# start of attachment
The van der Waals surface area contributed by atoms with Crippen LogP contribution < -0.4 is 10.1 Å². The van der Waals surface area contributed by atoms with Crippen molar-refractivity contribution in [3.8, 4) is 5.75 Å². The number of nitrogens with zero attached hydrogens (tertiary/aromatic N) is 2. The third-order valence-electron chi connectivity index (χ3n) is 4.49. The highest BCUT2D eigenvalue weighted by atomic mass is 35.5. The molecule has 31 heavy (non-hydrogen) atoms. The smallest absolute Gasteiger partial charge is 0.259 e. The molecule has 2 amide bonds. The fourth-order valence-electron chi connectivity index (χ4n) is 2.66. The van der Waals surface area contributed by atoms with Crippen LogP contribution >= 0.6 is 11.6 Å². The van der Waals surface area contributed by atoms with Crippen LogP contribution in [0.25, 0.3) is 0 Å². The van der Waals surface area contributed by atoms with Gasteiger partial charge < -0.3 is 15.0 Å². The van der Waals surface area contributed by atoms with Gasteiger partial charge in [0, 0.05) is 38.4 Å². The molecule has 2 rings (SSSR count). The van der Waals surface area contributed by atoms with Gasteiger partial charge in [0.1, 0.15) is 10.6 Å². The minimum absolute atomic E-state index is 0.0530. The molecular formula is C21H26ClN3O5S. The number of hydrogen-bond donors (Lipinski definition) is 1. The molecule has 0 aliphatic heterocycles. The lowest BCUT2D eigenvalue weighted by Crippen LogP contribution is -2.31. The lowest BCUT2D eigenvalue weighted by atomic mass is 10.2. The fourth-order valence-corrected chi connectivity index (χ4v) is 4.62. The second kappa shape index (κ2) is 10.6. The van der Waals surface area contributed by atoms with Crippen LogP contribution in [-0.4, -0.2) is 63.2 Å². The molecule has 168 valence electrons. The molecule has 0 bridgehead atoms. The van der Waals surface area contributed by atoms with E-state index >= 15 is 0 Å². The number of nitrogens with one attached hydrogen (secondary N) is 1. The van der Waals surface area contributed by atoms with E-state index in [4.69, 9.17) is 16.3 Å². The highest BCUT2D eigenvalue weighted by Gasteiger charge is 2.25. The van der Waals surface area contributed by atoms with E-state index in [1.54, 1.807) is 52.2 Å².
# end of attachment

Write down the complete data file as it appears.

The van der Waals surface area contributed by atoms with Crippen LogP contribution < -0.4 is 10.1 Å². The van der Waals surface area contributed by atoms with Crippen molar-refractivity contribution in [3.8, 4) is 5.75 Å². The number of nitrogens with zero attached hydrogens (tertiary/aromatic N) is 2. The third-order valence-electron chi connectivity index (χ3n) is 4.49. The highest BCUT2D eigenvalue weighted by atomic mass is 35.5. The molecule has 31 heavy (non-hydrogen) atoms. The smallest absolute Gasteiger partial charge is 0.259 e. The molecule has 2 amide bonds. The fourth-order valence-electron chi connectivity index (χ4n) is 2.66. The van der Waals surface area contributed by atoms with Crippen LogP contribution >= 0.6 is 11.6 Å². The van der Waals surface area contributed by atoms with Crippen LogP contribution in [0.25, 0.3) is 0 Å². The van der Waals surface area contributed by atoms with Gasteiger partial charge < -0.3 is 15.0 Å². The van der Waals surface area contributed by atoms with Gasteiger partial charge in [0, 0.05) is 38.4 Å². The molecule has 2 rings (SSSR count). The van der Waals surface area contributed by atoms with Gasteiger partial charge in [0.1, 0.15) is 10.6 Å². The minimum absolute atomic E-state index is 0.0530. The molecular formula is C21H26ClN3O5S. The number of hydrogen-bond donors (Lipinski definition) is 1. The molecule has 0 aliphatic heterocycles. The lowest BCUT2D eigenvalue weighted by Crippen LogP contribution is -2.31. The lowest BCUT2D eigenvalue weighted by atomic mass is 10.2. The fourth-order valence-corrected chi connectivity index (χ4v) is 4.62. The second kappa shape index (κ2) is 10.6. The van der Waals surface area contributed by atoms with Crippen LogP contribution in [-0.4, -0.2) is 63.2 Å². The molecule has 168 valence electrons. The molecule has 0 bridgehead atoms. The van der Waals surface area contributed by atoms with E-state index >= 15 is 0 Å². The number of nitrogens with one attached hydrogen (secondary N) is 1. The van der Waals surface area contributed by atoms with E-state index in [4.69, 9.17) is 16.3 Å². The highest BCUT2D eigenvalue weighted by Gasteiger charge is 2.25. The van der Waals surface area contributed by atoms with E-state index in [1.54, 1.807) is 52.2 Å².